Sunday newspaper round-up: British Steel, Takeovers, Credit Suisse

by | Oct 2, 2022

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Jingye Group, the Chinese outfit that brought British Steel out of insolvency in 2020, has told ministers that its two blast furnaces would not be viable unless financial support from taxpayers was forthcoming. In remarks to Sky News, insiders said the company may need “hundreds of millions of pounds” in order to keep the company’s blast furnaces in Scunthorpe, north Lincolnshire, operational. It remained nevertheless unclear whether the rescue package would take the form of a grant or loan. – Sunday Telegraph
A handful of UK companies, including Entain, DS Smith, BT and Vodafone, are all at risk of being sold to their US rivals as a result of the plunging pound, analysts at Canaccord Genuity said. The same is true of other well-known outfits, such as Playtech, Darktrace, Greggs, MoneySuperMarket and Ascential could also become targets. However, higher interest rates could make it more difficult for private equity names to finance such acquisitions. In particular, takeovers of BT and Vodafone, while tempting, would be complex, analysts said, although others expected companies in food and health and beauty as potential buyout targets. – Financial Mail on Sunday

Credit Suisse boss, Ulrich Koerner, sent a memo to staff reassuring them of the investment bank’s financial stability in the wake of a recent share price slide. Koerner explained to staff that they should not confuse ‘day to day stock price’ movements with the lender’s underlying performance. Nevertheless, in the same memo, Koerner, said that Credit Suisse was at a “critical moment”. Koerner, who took over at the helm of Credit Suisse in July, also said he was aware of the speculation both within and outside the bank and therefore wanted staff to hear straight from him during this “challenging period”. – Financial Mail on Sunday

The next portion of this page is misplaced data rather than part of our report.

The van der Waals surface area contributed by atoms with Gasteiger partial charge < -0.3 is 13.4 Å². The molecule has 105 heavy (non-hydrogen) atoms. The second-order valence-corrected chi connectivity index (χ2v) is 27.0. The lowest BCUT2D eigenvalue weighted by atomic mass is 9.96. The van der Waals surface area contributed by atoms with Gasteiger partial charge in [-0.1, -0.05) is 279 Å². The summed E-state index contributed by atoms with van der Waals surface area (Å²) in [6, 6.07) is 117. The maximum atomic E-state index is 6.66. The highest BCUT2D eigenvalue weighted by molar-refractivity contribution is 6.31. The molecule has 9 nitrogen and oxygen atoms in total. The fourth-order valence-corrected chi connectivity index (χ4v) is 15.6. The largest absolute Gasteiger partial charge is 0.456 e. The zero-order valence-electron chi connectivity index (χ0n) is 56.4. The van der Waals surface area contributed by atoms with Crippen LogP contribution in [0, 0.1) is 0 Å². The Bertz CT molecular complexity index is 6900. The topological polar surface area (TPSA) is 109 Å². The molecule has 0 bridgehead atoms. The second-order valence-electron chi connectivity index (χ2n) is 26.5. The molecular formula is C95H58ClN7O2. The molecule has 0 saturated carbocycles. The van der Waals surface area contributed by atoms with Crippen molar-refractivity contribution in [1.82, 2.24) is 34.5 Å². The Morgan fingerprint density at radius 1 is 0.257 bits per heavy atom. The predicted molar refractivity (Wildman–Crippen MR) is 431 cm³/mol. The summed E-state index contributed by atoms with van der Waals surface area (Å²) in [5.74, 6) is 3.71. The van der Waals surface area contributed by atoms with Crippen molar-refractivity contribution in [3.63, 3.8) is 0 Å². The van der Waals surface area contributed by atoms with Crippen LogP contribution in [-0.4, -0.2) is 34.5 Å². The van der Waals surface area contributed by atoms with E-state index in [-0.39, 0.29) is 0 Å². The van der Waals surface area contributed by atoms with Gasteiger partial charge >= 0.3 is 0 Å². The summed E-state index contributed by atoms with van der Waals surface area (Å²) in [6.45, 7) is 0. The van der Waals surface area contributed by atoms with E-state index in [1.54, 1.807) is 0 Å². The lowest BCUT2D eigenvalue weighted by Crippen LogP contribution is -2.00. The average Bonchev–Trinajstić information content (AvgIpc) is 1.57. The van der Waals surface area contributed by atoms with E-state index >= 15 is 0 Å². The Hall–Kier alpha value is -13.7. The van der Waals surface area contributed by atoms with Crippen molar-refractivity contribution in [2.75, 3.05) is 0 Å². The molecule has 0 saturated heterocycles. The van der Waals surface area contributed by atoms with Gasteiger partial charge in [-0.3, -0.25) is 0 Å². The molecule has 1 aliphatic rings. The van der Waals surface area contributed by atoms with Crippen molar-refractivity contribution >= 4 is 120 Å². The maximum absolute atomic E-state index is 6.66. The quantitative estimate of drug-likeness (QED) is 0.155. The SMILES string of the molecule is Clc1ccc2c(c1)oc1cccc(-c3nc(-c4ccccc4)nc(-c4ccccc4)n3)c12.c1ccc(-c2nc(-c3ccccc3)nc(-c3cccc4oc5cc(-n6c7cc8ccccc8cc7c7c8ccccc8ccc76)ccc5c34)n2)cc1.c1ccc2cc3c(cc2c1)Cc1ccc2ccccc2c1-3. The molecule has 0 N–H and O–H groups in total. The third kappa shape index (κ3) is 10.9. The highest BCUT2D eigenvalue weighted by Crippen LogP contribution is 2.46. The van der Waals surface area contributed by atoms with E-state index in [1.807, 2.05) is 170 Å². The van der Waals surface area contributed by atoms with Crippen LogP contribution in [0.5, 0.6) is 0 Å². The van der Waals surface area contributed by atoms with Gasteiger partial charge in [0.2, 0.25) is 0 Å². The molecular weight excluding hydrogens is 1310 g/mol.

Morrisons may see its borrowing costs surge by nearly £100m due to the impact of market turmoil on the highly-leveraged grocer. Over half its debt pile is at floating rates and the company has no hedges in place for interest rates. That means that the annual interest rate expense of its £6.6bn debt pile might increase by £35-335m. A source close to private equity giant Clayton, Dubilier & Rice, which bought Morrisons in 2021, says the grocer’s capital structure has a cap on interest rate exposure. Yet the jump in borrowing costs may make it more difficult to carry out its plans to sell and lease back warehouses and food manufacturing centres. – The Sunday Times


The steep drop in the pound may make British holidaymakers sicken when they next go abroad. Tour operators catering to inbound visitors on the other hand booked their best month since October 2019 as US tourists took advantage. The second largest market for tourists, China, remains closed, but the number of visitors from the States is usually far larger. Furthermore, the average US tourist spends three times more than an average UK holidaymaker travelling domestically. – Guardian

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